Scaled-up experiments with model substrate 1a also proved to be feasible, delivering the chiral CF2-aziridine 4a with comparable results (Scheme 3a). The 4-methoxyphenyl group of 4a was cleaved smoothly with ceric ammonium nitrate, giving the free aziridine 5a in 81% yield while maintaining the ee value. The reduction of the carbonyl moiety with either NaBH4 or LiAlH4 produced hydroxy-substituted CF2-functionalized aziridine 5b in excellent yield with exclusive diastereoselectivity . Furthermore, the ring-opening of 4a under acidic conditions underwent well and gave rise to CF2-functionalized α-chloro-β-amino ketone 5c in 89% yield with >99% ee and >50:1 dr (confirmed by X-ray spectroscopy) .
In summary, an array of chiral CF2-functionalized aziridines was constructed from in situ-formed aldimines and difluorodiazoetyl phenyl sulfone under mild conditions by a combined strong Brønsted acid system consisting of chiral disulfonimide and 2-carboxyphenylboronic acid. The optical purity of the obtained CF2-substituted aziridines could be further improved by a practical dissolution–filtration procedure. Substrate expansion and mechanistic investigation are underway and will be reported in due course.
General procedure for the preparation of chiral CF2-functionalized aziridines 4: To a 25 mL Schlenk tube equipped with a stirring bar were added 2,2-dihydroxy-1-arylethan-1-one (1, 0.3 mmol, 1 equiv), 4-methoxyaniline (2a, 40.6 mg, 0.33 mmol), 2-boronobenzoic acid (COOH-BA, 3.98 mg, 0.024 mmol), anhydrous Na2SO4 (200 mg) and toluene (1 mL) at room temperature under an argon atmosphere. After reacting for 30 minutes at room temperature, ((2-diazo-1,1-difluoroethyl)sulfonyl)benzene (Ps-DFA 3, 104.5 mg, 77.4 uL, 0.45 mmol) was added with a micro syringe and CDSI-4 (12.3 mg, 0.015 mmol) in toluene (1 mL) was added dropwise. The reaction was allowed to stir for 24 hours at room temperature under an argon atmosphere until the consumption of substrates was completed (as monitored by TLC). The reaction mixture was quenched with saturated aq NaHCO3 and extracted with ethyl acetate three times. The combined organic layer was washed with water and brine, and then dried over anhydrous Na2SO4, filtered and evaporated under vacuum. The residue was purified by neutral alumina column chromatography (eluting with dichloromethane/petroleum ether) to give CF2-substituted aziridine 4. The enantiomeric excess was determined by chiral HPLC analysis. See Supporting Information File 1 for the dissolution–filtration procedure for each compound.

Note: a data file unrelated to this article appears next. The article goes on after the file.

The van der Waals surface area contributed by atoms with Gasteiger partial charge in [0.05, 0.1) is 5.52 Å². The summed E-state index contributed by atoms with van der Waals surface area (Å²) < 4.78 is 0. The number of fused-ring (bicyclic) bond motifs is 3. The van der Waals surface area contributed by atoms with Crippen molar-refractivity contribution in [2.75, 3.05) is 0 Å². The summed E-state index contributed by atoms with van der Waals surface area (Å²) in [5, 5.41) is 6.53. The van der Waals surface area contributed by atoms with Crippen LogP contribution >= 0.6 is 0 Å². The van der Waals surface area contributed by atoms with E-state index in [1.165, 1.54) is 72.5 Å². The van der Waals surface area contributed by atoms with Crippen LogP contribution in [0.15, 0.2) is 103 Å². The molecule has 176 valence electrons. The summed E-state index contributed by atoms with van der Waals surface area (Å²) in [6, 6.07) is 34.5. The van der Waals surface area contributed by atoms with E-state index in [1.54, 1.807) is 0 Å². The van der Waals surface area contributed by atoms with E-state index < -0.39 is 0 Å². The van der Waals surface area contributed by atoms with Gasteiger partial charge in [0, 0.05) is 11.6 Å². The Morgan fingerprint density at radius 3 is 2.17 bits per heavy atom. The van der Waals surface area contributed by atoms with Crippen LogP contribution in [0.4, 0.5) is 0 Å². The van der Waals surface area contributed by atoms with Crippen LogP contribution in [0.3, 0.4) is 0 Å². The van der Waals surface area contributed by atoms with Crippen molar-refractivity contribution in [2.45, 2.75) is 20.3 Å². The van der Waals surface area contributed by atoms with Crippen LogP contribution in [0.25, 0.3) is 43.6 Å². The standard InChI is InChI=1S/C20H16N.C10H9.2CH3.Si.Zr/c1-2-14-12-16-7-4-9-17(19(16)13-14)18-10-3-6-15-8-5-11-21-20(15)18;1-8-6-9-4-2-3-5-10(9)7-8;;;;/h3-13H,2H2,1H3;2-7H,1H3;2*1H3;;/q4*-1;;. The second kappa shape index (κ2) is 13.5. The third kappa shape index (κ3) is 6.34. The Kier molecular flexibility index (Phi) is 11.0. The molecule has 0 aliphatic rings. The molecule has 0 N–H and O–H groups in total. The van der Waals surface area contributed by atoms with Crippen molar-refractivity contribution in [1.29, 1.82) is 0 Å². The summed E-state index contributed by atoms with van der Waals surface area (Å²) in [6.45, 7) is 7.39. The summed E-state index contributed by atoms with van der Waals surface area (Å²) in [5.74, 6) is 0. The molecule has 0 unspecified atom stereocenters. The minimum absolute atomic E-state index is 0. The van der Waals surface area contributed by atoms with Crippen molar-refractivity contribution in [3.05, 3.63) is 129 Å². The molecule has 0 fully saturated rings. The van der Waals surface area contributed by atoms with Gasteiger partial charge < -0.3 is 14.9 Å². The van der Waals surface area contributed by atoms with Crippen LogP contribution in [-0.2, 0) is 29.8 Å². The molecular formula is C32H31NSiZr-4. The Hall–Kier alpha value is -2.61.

|Supporting Information File 1: Experimental procedures, compound characterization, NMR spectra of all new compounds, and HPLC traces.|
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|Supporting Information File 2: X-ray data for compound 4a.|
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|Supporting Information File 3: X-ray data for compound 5c.|